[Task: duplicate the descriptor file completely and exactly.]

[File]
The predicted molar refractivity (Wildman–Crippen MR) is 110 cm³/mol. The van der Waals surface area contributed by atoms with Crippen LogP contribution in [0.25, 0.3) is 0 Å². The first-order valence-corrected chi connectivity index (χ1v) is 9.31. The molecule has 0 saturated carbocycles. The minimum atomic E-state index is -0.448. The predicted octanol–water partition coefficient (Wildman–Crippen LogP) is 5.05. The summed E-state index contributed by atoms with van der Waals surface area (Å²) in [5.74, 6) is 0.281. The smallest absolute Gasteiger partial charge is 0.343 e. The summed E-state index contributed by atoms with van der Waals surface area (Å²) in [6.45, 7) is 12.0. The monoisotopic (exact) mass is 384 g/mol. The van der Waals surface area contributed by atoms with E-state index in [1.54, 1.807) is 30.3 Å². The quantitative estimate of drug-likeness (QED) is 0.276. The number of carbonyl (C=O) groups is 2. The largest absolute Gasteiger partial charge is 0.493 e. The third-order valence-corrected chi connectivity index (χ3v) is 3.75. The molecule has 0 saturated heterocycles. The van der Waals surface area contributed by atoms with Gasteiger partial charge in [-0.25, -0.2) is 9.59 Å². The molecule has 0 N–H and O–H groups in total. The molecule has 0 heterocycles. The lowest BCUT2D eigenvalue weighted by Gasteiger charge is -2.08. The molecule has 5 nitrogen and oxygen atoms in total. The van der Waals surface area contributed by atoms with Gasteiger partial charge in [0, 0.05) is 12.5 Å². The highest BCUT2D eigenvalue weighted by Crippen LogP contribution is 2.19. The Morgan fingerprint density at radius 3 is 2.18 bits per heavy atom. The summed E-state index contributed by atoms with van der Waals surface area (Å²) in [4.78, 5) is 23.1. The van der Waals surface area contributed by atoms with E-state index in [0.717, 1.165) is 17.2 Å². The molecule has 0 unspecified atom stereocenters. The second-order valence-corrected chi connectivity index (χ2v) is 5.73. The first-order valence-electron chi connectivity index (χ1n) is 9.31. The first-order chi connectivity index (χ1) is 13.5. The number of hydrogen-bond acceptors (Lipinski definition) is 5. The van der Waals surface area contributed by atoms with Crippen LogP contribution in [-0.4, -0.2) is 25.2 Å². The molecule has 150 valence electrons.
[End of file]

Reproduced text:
The predicted molar refractivity (Wildman–Crippen MR) is 110 cm³/mol. The van der Waals surface area contributed by atoms with Crippen LogP contribution in [0.25, 0.3) is 0 Å². The first-order valence-corrected chi connectivity index (χ1v) is 9.31. The molecule has 0 saturated carbocycles. The minimum atomic E-state index is -0.448. The predicted octanol–water partition coefficient (Wildman–Crippen LogP) is 5.05. The summed E-state index contributed by atoms with van der Waals surface area (Å²) in [5.74, 6) is 0.281. The smallest absolute Gasteiger partial charge is 0.343 e. The summed E-state index contributed by atoms with van der Waals surface area (Å²) in [6.45, 7) is 12.0. The monoisotopic (exact) mass is 384 g/mol. The van der Waals surface area contributed by atoms with E-state index in [1.54, 1.807) is 30.3 Å². The quantitative estimate of drug-likeness (QED) is 0.276. The number of carbonyl (C=O) groups is 2. The largest absolute Gasteiger partial charge is 0.493 e. The third-order valence-corrected chi connectivity index (χ3v) is 3.75. The molecule has 0 saturated heterocycles. The van der Waals surface area contributed by atoms with Gasteiger partial charge in [-0.25, -0.2) is 9.59 Å². The molecule has 0 N–H and O–H groups in total. The molecule has 0 heterocycles. The lowest BCUT2D eigenvalue weighted by Gasteiger charge is -2.08. The molecule has 5 nitrogen and oxygen atoms in total. The van der Waals surface area contributed by atoms with Gasteiger partial charge in [0, 0.05) is 12.5 Å². The highest BCUT2D eigenvalue weighted by Crippen LogP contribution is 2.19. The Morgan fingerprint density at radius 3 is 2.18 bits per heavy atom. The summed E-state index contributed by atoms with van der Waals surface area (Å²) in [4.78, 5) is 23.1. The van der Waals surface area contributed by atoms with E-state index in [0.717, 1.165) is 17.2 Å². The molecule has 0 unspecified atom stereocenters. The second-order valence-corrected chi connectivity index (χ2v) is 5.73. The first-order valence-electron chi connectivity index (χ1n) is 9.31. The first-order chi connectivity index (χ1) is 13.5. The number of hydrogen-bond acceptors (Lipinski definition) is 5. The van der Waals surface area contributed by atoms with Crippen LogP contribution in [-0.4, -0.2) is 25.2 Å². The molecule has 150 valence electrons.